Inside a brightly painted orange building in Honduras’ capital city, a group of preteens and a few adults gather in a circle. Outside, children yell and cheer from a neighboring soccer field. The sounds inside the building may be quieter, but they are no less passionate. Their fervent prayers echo far beyond the confines of the room.
They’re called Generation of Conquerors Ministry of Intercessory Children. They pray for wisdom. They pray for the good of the people. They pray against violence, gangs, drugs, and corruption.
They are part of an intercessory prayer group that World Vision supports through its Christian commitments work. The prayer sessions take place in multiple areas across the city, including sometimes in a World Vision office.
Instruments for blessings
Local pastor Patricia de Guitierez leads the group. She teaches them about the power of prayer, how to love to pray for others, and how to love one another. “They come together to pray for others. [They] learn how to be compassionate and pray faithfully,” she says. “It works because we pray to a powerful God.”
She continues: “They are learning that they are instruments of God. There are instruments for evil, but they are instruments for blessings.” This group has been an instrument of good since 2005 with new members joining as older children graduate.
“I am an intermediary because I love God. I cry for the needs of other people, the world, and my country,” says 10-year-old member, Genesis (pronounced Yenesis).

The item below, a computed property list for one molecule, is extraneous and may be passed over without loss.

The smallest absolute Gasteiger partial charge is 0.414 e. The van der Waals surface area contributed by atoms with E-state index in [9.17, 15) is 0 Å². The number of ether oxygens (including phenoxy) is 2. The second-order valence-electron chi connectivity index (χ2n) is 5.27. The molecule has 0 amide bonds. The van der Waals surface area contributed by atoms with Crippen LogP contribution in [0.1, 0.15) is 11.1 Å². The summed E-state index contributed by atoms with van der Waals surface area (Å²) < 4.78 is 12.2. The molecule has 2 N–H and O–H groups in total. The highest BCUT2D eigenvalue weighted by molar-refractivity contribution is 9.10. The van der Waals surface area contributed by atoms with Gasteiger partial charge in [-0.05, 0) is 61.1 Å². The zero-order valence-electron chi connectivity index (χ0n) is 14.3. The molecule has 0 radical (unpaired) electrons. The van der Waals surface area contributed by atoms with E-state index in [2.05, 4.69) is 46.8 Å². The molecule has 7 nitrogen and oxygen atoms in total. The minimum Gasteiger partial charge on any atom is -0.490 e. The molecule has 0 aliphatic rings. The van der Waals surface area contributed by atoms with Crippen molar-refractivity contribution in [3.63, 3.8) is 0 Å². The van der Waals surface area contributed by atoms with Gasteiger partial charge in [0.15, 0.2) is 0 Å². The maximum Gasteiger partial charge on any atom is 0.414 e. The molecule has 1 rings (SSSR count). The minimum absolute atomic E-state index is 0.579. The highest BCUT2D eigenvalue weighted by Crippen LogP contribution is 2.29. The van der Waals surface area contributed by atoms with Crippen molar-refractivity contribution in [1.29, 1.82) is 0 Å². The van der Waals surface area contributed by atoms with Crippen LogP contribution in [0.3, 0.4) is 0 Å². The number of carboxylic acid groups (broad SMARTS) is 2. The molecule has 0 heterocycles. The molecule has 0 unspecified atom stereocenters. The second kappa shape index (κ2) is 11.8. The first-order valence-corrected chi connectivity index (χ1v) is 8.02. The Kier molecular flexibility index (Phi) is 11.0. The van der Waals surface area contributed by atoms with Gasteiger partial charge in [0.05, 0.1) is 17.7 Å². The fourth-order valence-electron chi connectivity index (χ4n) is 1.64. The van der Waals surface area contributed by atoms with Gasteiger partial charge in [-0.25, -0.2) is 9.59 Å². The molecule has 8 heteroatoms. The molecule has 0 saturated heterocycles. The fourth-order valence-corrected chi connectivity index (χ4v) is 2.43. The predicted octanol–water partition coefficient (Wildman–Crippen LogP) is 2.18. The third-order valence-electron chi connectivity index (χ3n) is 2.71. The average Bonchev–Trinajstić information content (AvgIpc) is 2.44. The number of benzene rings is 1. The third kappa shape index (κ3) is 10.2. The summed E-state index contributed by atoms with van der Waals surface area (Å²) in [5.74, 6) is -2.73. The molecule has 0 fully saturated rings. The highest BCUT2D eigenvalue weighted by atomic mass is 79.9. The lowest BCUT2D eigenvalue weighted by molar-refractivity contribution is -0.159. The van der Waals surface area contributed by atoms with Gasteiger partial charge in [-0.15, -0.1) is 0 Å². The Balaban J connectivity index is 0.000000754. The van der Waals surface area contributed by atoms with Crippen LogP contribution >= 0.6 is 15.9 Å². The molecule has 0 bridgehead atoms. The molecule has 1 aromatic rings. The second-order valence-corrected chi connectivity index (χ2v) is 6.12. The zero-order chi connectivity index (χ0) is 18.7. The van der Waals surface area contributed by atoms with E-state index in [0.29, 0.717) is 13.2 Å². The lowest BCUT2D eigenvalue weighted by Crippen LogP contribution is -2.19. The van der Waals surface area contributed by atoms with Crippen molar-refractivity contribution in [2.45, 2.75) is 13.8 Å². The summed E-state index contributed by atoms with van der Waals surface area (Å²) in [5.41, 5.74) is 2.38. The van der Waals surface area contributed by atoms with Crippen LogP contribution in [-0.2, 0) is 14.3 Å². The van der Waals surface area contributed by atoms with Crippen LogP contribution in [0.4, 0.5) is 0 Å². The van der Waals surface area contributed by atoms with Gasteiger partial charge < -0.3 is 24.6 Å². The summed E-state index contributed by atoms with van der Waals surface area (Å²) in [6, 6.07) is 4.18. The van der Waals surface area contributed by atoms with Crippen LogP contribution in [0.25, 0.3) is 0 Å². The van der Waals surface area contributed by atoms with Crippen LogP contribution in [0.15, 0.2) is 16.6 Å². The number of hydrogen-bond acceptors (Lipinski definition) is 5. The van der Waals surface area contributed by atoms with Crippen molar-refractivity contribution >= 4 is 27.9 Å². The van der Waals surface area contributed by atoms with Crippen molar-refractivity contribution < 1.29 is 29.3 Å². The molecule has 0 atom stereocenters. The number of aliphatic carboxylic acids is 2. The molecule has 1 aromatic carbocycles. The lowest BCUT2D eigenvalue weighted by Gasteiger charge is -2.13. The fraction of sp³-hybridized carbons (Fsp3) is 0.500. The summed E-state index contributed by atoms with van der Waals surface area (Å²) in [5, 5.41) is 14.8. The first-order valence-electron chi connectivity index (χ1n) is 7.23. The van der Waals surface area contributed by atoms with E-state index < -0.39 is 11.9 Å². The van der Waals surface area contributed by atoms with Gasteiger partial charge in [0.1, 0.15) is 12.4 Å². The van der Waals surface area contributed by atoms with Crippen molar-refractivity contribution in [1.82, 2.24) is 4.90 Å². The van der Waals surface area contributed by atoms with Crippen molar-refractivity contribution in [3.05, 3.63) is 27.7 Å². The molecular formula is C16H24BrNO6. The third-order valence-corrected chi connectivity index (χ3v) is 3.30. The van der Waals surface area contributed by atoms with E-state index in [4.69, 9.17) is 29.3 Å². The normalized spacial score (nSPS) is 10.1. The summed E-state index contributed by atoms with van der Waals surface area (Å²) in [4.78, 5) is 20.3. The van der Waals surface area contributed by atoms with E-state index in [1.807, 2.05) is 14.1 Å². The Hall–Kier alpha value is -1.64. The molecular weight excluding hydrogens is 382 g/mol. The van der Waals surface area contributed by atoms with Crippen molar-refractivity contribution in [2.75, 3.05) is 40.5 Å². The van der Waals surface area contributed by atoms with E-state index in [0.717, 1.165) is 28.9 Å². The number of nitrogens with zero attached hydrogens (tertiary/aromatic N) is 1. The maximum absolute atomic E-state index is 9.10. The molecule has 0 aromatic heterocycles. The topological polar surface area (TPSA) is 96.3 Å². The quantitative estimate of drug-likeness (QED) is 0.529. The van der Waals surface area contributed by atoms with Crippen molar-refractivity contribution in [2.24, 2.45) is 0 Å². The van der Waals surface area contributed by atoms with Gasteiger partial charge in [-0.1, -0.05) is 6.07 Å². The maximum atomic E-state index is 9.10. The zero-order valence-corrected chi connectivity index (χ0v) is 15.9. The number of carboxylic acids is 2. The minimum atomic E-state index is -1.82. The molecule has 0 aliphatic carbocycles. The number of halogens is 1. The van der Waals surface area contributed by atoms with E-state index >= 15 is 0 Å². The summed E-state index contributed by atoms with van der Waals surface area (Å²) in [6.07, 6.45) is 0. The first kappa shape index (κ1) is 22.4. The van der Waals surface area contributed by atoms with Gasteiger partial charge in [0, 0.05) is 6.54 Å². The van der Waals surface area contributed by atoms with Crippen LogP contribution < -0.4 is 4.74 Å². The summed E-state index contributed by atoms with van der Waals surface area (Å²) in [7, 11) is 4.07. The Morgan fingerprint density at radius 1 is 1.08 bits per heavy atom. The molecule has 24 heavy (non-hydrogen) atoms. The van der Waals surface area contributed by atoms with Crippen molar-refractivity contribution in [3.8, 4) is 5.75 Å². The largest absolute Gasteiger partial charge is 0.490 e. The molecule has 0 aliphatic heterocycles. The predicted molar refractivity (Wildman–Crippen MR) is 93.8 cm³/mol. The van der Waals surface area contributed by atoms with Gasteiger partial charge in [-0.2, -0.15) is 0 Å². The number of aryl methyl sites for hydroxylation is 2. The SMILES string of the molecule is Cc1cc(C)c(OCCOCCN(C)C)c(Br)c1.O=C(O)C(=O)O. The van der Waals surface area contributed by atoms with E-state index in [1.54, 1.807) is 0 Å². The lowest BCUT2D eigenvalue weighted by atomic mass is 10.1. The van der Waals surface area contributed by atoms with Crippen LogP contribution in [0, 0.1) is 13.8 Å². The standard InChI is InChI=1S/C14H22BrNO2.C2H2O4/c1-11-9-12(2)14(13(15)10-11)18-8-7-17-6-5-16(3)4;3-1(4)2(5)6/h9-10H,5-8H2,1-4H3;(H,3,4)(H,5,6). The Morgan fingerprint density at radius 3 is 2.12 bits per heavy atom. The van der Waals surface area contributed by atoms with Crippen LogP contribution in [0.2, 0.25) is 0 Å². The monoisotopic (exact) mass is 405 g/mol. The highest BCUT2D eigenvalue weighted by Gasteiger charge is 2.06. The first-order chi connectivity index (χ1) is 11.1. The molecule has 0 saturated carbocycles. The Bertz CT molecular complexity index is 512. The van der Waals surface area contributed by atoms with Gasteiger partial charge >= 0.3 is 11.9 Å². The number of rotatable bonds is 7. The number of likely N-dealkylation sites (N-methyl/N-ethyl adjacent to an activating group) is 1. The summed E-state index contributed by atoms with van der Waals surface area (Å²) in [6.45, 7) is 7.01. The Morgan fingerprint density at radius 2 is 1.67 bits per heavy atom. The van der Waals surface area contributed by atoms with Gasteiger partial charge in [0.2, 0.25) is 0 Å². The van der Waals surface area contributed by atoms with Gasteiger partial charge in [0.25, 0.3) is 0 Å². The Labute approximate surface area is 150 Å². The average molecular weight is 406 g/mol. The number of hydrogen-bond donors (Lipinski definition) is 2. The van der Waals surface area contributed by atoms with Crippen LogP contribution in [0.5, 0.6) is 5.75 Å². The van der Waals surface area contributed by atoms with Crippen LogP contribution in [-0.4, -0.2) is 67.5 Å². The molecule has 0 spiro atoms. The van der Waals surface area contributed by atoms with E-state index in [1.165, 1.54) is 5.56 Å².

Intermediaries for their country and communities
Children who participate come from some of the most notorious neighborhoods in Tegucigalpa, Honduras. Those areas can be so dangerous that public transportation refuses to go there. Outside the building, in the soccer stands, gang members monitor the activities of the neighborhood.
But these young people brave the streets because they believe strongly in the importance of prayer, and they know the difference it makes. “What we do is intermediate for our nation or for what is happening to another brother, or if he is has gotten off track,” says 13-year-old Lester.
“Lately, crime is very prevalent in our community and the gang problem is also close to home,” Lester says,“ So, first of all, it is for peace in our community and also for freedom. To be able to go out in our streets knowing we will come back alright, and not expecting that something will happen to us.”
Holding God’s hand
The session begins with a reading from the book of Jeremiah 1— the lesson is God knowing his children when he formed them in their mothers’ wombs.
After the lesson, they begin to pray. It’s not a quiet affair. They are impassioned and emboldened to pray to a God that they know cares for them; a God who knew them before they were even born.
“When I pray, I feel so happy and so passionate,” says Genesis. “I feel like God is holding my hand and we are praying together.”
Tom Costanza of World Vision’s staff in the U.S. contributed to this article.